The final comparison examines local authority level data, with demand falling within potential heat network zones being examined for both the Baseline and Stringent screening criteria. This analysis shows that the four local authorities with the largest heat demands in potential zones identified using the Baseline screening (Glasgow City, Fife, City of Edinburgh and Aberdeen City) also observe the highest demands for the Stringent Screening. As well as this, these four local authorities also present the four smallest percentage changes in relation to the heat demand difference of the Baseline screening compared to the Stringent screening, with an average % drop of 33% while the dataset average was 63% (for local authorities which had heat demand zones present under both screening scenarios). However, the local authorities with the sixth to tenth highest total heat demands show an average of a 50% reduction, and eleventh to fifteenth a 79% reduction, whilst the twenty-eighth to thirty-second average a 96% reduction.
This shows the importance of including a lower threshold for screening some areas for potential heat network zones, as otherwise all or most potential zones will be screened out. However, for the local authorities with more potential, having a more Stringent screening still retains a large percentage of total demand but helps focus on the more demand dense areas. This is illustrated by the area covered by potential heat network zones reducing by an average of 59%, when switching from Baseline to Stringent screening for the five local authority areas with the highest heat demand in potential heat network zones.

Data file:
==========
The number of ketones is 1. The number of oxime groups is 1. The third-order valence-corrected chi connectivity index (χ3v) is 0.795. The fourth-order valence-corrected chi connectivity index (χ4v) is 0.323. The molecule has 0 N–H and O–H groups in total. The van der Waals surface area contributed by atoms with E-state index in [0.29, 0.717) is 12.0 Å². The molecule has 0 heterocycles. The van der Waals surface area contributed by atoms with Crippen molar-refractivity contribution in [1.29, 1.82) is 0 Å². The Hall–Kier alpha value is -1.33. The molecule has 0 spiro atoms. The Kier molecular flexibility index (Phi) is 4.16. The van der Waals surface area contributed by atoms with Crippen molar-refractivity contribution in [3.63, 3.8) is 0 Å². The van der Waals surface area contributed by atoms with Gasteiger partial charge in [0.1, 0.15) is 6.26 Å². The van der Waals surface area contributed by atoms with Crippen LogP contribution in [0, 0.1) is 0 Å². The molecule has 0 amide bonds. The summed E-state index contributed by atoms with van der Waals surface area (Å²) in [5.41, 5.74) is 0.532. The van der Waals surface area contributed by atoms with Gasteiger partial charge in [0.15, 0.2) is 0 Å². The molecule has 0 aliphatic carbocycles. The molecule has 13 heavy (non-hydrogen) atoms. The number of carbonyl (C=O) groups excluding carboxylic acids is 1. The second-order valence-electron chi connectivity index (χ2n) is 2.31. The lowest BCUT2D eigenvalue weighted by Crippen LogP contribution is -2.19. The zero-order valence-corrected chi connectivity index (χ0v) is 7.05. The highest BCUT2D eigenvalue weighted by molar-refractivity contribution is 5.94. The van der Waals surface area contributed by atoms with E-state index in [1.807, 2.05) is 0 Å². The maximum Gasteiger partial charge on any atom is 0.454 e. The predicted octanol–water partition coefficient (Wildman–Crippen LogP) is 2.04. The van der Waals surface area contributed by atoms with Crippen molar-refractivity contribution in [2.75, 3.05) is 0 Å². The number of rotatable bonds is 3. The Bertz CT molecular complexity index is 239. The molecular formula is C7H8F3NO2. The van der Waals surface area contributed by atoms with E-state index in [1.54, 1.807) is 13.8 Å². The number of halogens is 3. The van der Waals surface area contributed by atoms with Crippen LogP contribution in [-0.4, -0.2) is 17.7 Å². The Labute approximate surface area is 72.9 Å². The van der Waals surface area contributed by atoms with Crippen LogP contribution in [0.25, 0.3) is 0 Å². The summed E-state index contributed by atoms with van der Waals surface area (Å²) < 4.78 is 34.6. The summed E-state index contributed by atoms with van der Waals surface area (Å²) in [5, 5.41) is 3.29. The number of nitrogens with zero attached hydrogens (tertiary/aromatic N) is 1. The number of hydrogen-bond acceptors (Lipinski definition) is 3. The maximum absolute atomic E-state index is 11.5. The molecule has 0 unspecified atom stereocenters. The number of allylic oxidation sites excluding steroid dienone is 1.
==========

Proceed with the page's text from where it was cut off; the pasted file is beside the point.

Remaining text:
Figure 5—6 details the demand breakdown in potential heat network zones by local authority for both the Baseline and Stringent screening criteria.
5.4 Opportunity areas (NCA) comparison
The headline figure identified within the NCA for potential heat network demand in Scotland is 15.0 TWh (this is based on using the NCA medium LHD scenario), compared to 13.7 TWh as the total demand within potential zones using the Stringent criteria in the FNA. The values are relatively close, with differences due to the higher LHD requirement in this study (6,607 kWh/m/yr in the NCA compared to 8,000 kWh/m/yr for the Stringent criteria), the higher number of anchor loads compared to the NCA (the NCA only required more than two buildings to connect) and no limit on the LHD buffer size in the NCA analysis. These factors combine to cause a higher demand identified in potential heat network zones in the NCA, more than offsetting the loss in heat demand in potential zones from the screening out of buildings with a heat demand of under 73 MWh/yr.